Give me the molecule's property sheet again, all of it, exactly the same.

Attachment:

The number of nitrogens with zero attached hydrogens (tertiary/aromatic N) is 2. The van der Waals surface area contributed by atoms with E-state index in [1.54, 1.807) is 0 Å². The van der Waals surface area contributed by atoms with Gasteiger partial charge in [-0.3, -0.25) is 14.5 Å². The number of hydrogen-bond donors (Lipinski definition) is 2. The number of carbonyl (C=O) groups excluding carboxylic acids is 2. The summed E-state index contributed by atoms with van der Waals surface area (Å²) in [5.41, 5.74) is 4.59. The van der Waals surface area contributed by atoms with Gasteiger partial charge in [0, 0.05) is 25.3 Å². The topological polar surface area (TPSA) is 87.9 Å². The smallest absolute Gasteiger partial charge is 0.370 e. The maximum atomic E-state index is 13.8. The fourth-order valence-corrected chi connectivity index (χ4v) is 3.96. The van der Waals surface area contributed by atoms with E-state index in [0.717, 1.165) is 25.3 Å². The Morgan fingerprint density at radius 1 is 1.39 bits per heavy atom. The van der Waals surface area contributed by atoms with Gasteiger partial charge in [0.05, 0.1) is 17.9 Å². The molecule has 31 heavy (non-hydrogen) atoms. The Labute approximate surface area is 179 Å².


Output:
The number of nitrogens with zero attached hydrogens (tertiary/aromatic N) is 2. The van der Waals surface area contributed by atoms with E-state index in [1.54, 1.807) is 0 Å². The van der Waals surface area contributed by atoms with Gasteiger partial charge in [-0.3, -0.25) is 14.5 Å². The number of hydrogen-bond donors (Lipinski definition) is 2. The number of carbonyl (C=O) groups excluding carboxylic acids is 2. The summed E-state index contributed by atoms with van der Waals surface area (Å²) in [5.41, 5.74) is 4.59. The van der Waals surface area contributed by atoms with Gasteiger partial charge in [0, 0.05) is 25.3 Å². The topological polar surface area (TPSA) is 87.9 Å². The smallest absolute Gasteiger partial charge is 0.370 e. The maximum atomic E-state index is 13.8. The fourth-order valence-corrected chi connectivity index (χ4v) is 3.96. The van der Waals surface area contributed by atoms with E-state index in [0.717, 1.165) is 25.3 Å². The Morgan fingerprint density at radius 1 is 1.39 bits per heavy atom. The van der Waals surface area contributed by atoms with Gasteiger partial charge in [0.05, 0.1) is 17.9 Å². The molecule has 31 heavy (non-hydrogen) atoms. The Labute approximate surface area is 179 Å².